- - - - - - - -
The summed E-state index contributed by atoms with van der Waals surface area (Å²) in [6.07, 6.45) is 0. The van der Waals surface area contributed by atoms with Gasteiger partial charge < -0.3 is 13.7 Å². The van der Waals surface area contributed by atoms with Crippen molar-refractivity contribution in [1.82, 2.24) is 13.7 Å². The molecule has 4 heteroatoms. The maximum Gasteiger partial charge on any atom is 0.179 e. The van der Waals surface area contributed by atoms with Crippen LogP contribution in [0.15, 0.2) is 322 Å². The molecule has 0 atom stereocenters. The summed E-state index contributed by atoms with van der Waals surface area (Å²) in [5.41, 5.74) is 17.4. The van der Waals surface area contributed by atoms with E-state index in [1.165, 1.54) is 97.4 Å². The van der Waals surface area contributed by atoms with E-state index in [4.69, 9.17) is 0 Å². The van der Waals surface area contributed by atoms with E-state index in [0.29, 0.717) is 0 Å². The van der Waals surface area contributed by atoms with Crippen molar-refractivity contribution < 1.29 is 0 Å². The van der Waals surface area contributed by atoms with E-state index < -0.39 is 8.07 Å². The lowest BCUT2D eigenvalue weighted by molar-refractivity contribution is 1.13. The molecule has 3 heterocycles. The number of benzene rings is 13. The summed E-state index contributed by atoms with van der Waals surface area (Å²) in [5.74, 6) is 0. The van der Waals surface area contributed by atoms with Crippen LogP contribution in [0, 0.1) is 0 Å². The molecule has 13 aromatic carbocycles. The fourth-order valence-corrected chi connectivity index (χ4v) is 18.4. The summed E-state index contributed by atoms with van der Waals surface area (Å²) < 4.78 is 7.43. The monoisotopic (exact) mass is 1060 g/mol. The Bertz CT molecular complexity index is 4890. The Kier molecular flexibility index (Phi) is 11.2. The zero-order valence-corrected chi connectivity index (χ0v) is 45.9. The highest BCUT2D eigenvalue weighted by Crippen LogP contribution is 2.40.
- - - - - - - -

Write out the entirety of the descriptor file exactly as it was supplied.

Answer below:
The summed E-state index contributed by atoms with van der Waals surface area (Å²) in [6.07, 6.45) is 0. The van der Waals surface area contributed by atoms with Gasteiger partial charge < -0.3 is 13.7 Å². The van der Waals surface area contributed by atoms with Crippen molar-refractivity contribution in [1.82, 2.24) is 13.7 Å². The molecule has 4 heteroatoms. The maximum Gasteiger partial charge on any atom is 0.179 e. The van der Waals surface area contributed by atoms with Crippen LogP contribution in [0.15, 0.2) is 322 Å². The molecule has 0 atom stereocenters. The summed E-state index contributed by atoms with van der Waals surface area (Å²) in [5.41, 5.74) is 17.4. The van der Waals surface area contributed by atoms with E-state index in [1.165, 1.54) is 97.4 Å². The van der Waals surface area contributed by atoms with E-state index in [4.69, 9.17) is 0 Å². The van der Waals surface area contributed by atoms with E-state index in [0.29, 0.717) is 0 Å². The van der Waals surface area contributed by atoms with Crippen molar-refractivity contribution < 1.29 is 0 Å². The van der Waals surface area contributed by atoms with E-state index < -0.39 is 8.07 Å². The lowest BCUT2D eigenvalue weighted by molar-refractivity contribution is 1.13. The molecule has 3 heterocycles. The number of benzene rings is 13. The summed E-state index contributed by atoms with van der Waals surface area (Å²) in [5.74, 6) is 0. The van der Waals surface area contributed by atoms with Crippen LogP contribution in [0, 0.1) is 0 Å². The molecule has 13 aromatic carbocycles. The fourth-order valence-corrected chi connectivity index (χ4v) is 18.4. The summed E-state index contributed by atoms with van der Waals surface area (Å²) < 4.78 is 7.43. The monoisotopic (exact) mass is 1060 g/mol. The Bertz CT molecular complexity index is 4890. The Kier molecular flexibility index (Phi) is 11.2. The zero-order valence-corrected chi connectivity index (χ0v) is 45.9. The highest BCUT2D eigenvalue weighted by Crippen LogP contribution is 2.40.